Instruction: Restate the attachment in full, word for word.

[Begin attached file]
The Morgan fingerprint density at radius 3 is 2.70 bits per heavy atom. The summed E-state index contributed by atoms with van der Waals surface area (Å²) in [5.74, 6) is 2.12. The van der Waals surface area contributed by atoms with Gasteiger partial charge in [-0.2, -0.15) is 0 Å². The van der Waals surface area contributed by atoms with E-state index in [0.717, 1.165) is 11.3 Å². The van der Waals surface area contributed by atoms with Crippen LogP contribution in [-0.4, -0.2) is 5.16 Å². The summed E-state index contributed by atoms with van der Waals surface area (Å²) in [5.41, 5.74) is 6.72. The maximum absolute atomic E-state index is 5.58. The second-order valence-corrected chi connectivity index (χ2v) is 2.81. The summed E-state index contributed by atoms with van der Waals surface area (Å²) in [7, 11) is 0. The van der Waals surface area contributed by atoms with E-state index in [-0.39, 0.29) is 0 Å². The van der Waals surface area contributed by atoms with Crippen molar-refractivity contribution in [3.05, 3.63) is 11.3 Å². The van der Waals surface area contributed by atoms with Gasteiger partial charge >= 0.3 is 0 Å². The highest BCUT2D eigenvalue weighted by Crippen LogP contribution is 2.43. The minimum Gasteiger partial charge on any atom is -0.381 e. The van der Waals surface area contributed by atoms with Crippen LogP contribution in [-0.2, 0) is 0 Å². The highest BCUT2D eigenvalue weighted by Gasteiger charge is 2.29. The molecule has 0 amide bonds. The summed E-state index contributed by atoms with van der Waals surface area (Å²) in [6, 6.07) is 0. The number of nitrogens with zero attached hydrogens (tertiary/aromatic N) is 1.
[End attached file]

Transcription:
The Morgan fingerprint density at radius 3 is 2.70 bits per heavy atom. The summed E-state index contributed by atoms with van der Waals surface area (Å²) in [5.74, 6) is 2.12. The van der Waals surface area contributed by atoms with Gasteiger partial charge in [-0.2, -0.15) is 0 Å². The van der Waals surface area contributed by atoms with E-state index in [0.717, 1.165) is 11.3 Å². The van der Waals surface area contributed by atoms with Crippen LogP contribution in [-0.4, -0.2) is 5.16 Å². The summed E-state index contributed by atoms with van der Waals surface area (Å²) in [5.41, 5.74) is 6.72. The maximum absolute atomic E-state index is 5.58. The second-order valence-corrected chi connectivity index (χ2v) is 2.81. The summed E-state index contributed by atoms with van der Waals surface area (Å²) in [7, 11) is 0. The van der Waals surface area contributed by atoms with E-state index in [-0.39, 0.29) is 0 Å². The van der Waals surface area contributed by atoms with Crippen molar-refractivity contribution in [3.05, 3.63) is 11.3 Å². The van der Waals surface area contributed by atoms with Gasteiger partial charge >= 0.3 is 0 Å². The highest BCUT2D eigenvalue weighted by Crippen LogP contribution is 2.43. The minimum Gasteiger partial charge on any atom is -0.381 e. The van der Waals surface area contributed by atoms with Crippen LogP contribution in [-0.2, 0) is 0 Å². The highest BCUT2D eigenvalue weighted by Gasteiger charge is 2.29. The molecule has 0 amide bonds. The summed E-state index contributed by atoms with van der Waals surface area (Å²) in [6, 6.07) is 0. The number of nitrogens with zero attached hydrogens (tertiary/aromatic N) is 1.